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New Recommendations for the Safe Use of Laser Pointers

David Gervais, Chair STAO Safety Chair

STAO’s Safe on Science booklet is a great resource for teachers and is used as the standard for safe practices by many school boards in Ontario. It presently states that only class 1 and 2 lasers should be used in the classroom. This bans almost all laser pointers from your classroom. A recent OAPT Newsletter article questioned why class 3R lasers (most regular laser pointers) are not accepted. After carefully reviewing the literature and holding extensive discussions, STAO has decided that laser class 3R should be added for recommended use in schools. The Safe on Science booklet is being revised and will be completed by March 31. This will be sent to school boards in the province.

Summary: In our readings, it was found that:
  • Class 1, 2 and 3R lasers are dangerous in combination with optical instruments which change the beam diameter or power density.
  • Lasers used in high school activities do not employ such optical equipment to view the beam.
  • For class 1, 2 and 3R lasers with visible beams, the chief protection against eye damage is the natural blink reflex. If a person resists the natural tendency to blink by holding the eyelids open manually when starring into a class 3R laser beam, permanent eye damage will result.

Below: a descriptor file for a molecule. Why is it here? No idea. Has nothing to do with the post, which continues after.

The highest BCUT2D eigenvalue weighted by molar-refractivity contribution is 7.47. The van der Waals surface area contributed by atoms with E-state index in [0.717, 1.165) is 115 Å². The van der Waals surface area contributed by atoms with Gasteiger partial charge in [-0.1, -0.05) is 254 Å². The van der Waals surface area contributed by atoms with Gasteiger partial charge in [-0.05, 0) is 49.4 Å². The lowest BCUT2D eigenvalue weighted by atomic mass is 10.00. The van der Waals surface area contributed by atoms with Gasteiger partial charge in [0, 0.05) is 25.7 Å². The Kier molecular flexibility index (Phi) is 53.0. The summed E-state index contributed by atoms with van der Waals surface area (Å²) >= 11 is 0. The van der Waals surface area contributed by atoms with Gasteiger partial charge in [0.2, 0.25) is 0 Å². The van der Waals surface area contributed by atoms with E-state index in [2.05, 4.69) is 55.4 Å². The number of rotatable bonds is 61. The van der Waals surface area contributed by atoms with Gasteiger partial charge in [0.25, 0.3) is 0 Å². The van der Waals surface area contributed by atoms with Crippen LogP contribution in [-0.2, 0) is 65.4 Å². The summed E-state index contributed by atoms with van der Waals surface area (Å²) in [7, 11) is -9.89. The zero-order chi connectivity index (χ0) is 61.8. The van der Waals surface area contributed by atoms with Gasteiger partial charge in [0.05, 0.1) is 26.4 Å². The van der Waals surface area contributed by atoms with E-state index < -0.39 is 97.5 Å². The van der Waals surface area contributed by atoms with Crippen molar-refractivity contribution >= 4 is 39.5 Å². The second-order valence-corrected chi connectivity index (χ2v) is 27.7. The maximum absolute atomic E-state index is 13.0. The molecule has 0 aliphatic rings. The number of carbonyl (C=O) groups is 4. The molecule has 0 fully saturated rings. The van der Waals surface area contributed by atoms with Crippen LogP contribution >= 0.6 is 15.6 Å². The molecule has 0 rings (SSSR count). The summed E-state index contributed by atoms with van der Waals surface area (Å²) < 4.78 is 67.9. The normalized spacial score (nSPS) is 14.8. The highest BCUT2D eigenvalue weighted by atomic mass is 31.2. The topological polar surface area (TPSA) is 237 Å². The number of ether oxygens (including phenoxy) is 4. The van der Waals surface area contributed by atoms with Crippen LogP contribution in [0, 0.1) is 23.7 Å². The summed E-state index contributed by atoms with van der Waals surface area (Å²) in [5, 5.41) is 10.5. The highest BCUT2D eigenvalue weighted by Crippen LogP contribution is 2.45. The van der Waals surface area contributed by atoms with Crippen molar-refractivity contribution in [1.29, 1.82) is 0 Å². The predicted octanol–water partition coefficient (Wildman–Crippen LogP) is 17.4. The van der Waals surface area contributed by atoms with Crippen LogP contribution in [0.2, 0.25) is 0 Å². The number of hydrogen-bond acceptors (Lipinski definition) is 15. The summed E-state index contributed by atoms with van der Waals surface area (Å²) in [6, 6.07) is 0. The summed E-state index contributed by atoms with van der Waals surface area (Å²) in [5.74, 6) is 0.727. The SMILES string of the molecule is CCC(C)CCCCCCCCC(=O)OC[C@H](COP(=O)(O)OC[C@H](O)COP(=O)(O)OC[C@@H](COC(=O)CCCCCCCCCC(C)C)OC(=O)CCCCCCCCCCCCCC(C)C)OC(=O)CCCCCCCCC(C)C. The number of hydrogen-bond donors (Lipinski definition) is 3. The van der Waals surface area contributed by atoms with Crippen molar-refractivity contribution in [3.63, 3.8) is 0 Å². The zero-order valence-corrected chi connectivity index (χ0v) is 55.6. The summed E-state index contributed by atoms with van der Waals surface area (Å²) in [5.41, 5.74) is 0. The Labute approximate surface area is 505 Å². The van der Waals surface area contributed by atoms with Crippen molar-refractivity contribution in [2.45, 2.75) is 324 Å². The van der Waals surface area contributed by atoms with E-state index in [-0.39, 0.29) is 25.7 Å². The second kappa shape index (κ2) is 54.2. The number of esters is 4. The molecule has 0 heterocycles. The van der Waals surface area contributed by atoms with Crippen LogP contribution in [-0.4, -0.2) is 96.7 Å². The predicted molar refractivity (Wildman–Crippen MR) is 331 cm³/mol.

• Direct exposure on the eye by a beam of laser light should always be avoided with any laser, no matter how low the power.
  • Class 1, 2 and 3R lasers with visible beams are appropriate for use in high school, particularly in Senior Physics where monochromatic light sources are required. They are also appropriate when teaching grade 10 optics, under close teacher supervision.
  • Teachers must ensure that the laser beam is aimed in a safe direction, and that reflective surfaces are arranged so that the reflected beam also travels in a safe direction. This will prevent accidental exposure to the beam.
You can and should read the full post here especially if your school or board has been forbidding you to buy and use laser pointers in your classroom.

Editor’s Note: We owe a huge debt of thanks to David Gervais and the STAO safety team for this. You can catch David at the OAPT Conference on Friday May 12. He will be presenting a workshop on Math and Science in House Construction at 9:30 and he will be staffing the STAO table in the exhibit area.
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